Beloved of 80s MFA students and New Yorker fiction editors, Raymond Carver belonged to neither world. He suffered and drank his way from working-class obscurity to literary fame like another underdog poet and writer, Charles Bukowski (though Bukowski never had, and maybe never wanted, Carver’s cachet). Carver published his first collection of gritty realist stories---Will You Please Be Quiet, Please?---in 1976, when short fiction was largely dominated by the baroque experimentalism of writers like Donald Barthelme and John Barth.
But while Carver perhaps lacked the imaginative exuberance, and early educational opportunities, of a Barthelme, his fiction gave readers something they craved, maybe without even knowing it. A Publisher’s Weekly reviewer of the first collection noted that Carver voiced the “inarticulate worlds of Americans,” the dim ache in the nondescript lives of aspiring students, down-and-outers, diner waitresses, salesmen, and unhappily hitched blue-collar couples. Carver’s approach to quiet desperation is poetic, eschewing flashy postmodernist contraptions for powerfully direct and evocative images. As writer and critic Brian A. Oard puts it:
The Carveresque image allows the reader to glimpse the terrible waste of his characters' lives (something the characters themselves can sometimes feel but rarely see) and forces the reader to reconsider the entire story in the image's dark light.
In the audio at the top, you can hear Carver’s friend, writer Richard Ford, read “The Student’s Wife,” from Will You Please Be Quiet Please?, as part of The Guardian’s short story podcast. Ford describes the story as “spare, direct, rarely polysyllabic, restrained, intense, never melodramatic, and real-sounding while being obviously literary in intent.”
“Fat,” another of Carver’s stories from his first collection, conflates two archetypical images of disquiet in the American psyche: obesity and bad marital sex. In a story about excess and longing, Carver’s minimalist restraint lends these commonplaces near-totemic status. Above, listen to the story read by Irish author and memoirist Anne Enright.
Carver, a man of self-destructive appetites, understood the craving of characters like Rita, the waitress in “Fat.” His own desires drove an alcoholism that nearly killed him. Several of his characters share this flaw, including Wes in Carver’s story “Chef’s House,” read above by celebrated short story-ist David Means. Published in The New Yorker in 1981, "Chef’s House” marks the beginning of Carver’s long relationship with the tony magazine.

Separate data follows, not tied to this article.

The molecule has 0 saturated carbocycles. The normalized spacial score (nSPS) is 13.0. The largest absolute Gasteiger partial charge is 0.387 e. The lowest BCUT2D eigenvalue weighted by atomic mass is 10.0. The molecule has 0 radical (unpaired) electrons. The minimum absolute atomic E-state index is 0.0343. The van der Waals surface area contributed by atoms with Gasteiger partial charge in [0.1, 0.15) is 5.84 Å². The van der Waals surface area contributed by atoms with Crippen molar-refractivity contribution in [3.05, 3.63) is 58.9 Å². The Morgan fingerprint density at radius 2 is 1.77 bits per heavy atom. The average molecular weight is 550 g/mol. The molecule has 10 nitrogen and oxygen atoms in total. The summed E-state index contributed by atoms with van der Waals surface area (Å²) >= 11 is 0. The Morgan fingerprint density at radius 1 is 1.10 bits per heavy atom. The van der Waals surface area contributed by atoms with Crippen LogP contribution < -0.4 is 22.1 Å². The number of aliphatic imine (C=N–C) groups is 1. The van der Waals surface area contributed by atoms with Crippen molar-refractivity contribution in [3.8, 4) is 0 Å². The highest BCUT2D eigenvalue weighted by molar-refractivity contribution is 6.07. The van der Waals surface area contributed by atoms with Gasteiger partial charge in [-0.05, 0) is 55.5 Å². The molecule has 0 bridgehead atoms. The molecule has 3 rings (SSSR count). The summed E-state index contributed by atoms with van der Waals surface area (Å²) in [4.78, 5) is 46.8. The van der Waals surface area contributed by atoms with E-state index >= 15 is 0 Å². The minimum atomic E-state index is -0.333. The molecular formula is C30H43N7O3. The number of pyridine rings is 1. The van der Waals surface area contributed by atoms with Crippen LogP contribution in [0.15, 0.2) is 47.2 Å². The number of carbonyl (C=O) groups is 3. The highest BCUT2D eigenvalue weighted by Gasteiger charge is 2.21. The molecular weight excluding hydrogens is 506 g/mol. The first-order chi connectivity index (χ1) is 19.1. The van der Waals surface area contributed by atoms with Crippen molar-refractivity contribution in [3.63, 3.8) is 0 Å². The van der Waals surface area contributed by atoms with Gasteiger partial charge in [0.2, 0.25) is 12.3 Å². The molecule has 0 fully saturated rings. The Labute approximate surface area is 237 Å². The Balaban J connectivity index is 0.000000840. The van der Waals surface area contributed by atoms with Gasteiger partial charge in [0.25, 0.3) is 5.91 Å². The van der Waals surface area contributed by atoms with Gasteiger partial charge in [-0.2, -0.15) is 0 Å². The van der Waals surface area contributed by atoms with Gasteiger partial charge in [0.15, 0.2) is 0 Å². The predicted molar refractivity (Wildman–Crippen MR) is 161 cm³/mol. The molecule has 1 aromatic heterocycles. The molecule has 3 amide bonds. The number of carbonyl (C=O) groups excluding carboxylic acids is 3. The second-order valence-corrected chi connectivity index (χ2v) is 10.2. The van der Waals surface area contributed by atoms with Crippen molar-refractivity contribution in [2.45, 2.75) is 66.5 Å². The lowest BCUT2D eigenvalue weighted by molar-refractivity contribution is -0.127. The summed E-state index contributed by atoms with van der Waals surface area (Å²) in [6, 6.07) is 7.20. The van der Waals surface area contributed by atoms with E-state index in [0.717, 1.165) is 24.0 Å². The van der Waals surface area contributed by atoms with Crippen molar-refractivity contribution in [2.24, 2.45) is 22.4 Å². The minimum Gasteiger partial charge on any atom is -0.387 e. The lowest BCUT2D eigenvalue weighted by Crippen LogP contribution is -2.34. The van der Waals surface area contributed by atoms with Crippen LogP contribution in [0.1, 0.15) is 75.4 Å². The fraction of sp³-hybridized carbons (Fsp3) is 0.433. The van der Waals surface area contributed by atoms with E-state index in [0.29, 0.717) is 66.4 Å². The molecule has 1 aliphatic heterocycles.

In 2007, The New Yorker also broke open the myth of the hyper-minimalist Carver, inspiration to thousands of creative writing students, by showing how his streamlined prose was perhaps as much the product of Alfred A. Knopf editor Gordon Lish as of the author. The magazine published Lish’s edit of Carver’s “Beginners,” which became in Lish's hands the signature story “What We Talk About When We Talk About Love.”
I do not think lovers of Carver need be too dismayed by these revelations. Several well-known works of literature are close collaborative efforts between editor and author. See, for example, T.S. Eliot’s The Waste Land, which we’d never know by that name without Ezra Pound (the famous footnotes were not Eliot's idea either). And the glittering sentences of Fitzgerald would not shine so brightly without editor Malcolm Cowley. But as The New Yorker alleges, Carver felt forced to accept Lish’s edits. Once he had gained more confidence and success, his prose took on much more expansive qualities, as you can see in the 1983 story “Cathedral.”
The readings above can be otherwise found in our collection of Free Audio Books.
Josh Jones is a writer, editor, and musician based in Washington, DC. Follow him @jdmagness